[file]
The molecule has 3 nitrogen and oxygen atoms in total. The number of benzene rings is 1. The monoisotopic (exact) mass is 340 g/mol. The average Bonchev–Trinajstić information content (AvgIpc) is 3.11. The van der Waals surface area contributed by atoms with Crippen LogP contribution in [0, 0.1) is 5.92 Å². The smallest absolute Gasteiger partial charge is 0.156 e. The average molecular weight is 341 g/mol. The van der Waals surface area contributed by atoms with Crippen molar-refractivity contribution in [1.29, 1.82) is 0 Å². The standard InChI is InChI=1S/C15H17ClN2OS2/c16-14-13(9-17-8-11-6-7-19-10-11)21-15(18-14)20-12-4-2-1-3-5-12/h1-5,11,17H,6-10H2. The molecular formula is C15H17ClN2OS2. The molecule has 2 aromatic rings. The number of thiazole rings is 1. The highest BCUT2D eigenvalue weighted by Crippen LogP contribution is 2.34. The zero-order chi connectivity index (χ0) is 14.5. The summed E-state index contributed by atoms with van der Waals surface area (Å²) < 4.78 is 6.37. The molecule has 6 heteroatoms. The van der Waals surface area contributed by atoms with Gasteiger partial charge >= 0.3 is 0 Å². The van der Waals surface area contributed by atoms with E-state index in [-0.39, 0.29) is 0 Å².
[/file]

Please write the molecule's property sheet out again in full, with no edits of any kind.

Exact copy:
The molecule has 3 nitrogen and oxygen atoms in total. The number of benzene rings is 1. The monoisotopic (exact) mass is 340 g/mol. The average Bonchev–Trinajstić information content (AvgIpc) is 3.11. The van der Waals surface area contributed by atoms with Crippen LogP contribution in [0, 0.1) is 5.92 Å². The smallest absolute Gasteiger partial charge is 0.156 e. The average molecular weight is 341 g/mol. The van der Waals surface area contributed by atoms with Crippen molar-refractivity contribution in [1.29, 1.82) is 0 Å². The standard InChI is InChI=1S/C15H17ClN2OS2/c16-14-13(9-17-8-11-6-7-19-10-11)21-15(18-14)20-12-4-2-1-3-5-12/h1-5,11,17H,6-10H2. The molecular formula is C15H17ClN2OS2. The molecule has 2 aromatic rings. The number of thiazole rings is 1. The highest BCUT2D eigenvalue weighted by Crippen LogP contribution is 2.34. The zero-order chi connectivity index (χ0) is 14.5. The summed E-state index contributed by atoms with van der Waals surface area (Å²) < 4.78 is 6.37. The molecule has 6 heteroatoms. The van der Waals surface area contributed by atoms with Gasteiger partial charge >= 0.3 is 0 Å². The van der Waals surface area contributed by atoms with E-state index in [-0.39, 0.29) is 0 Å².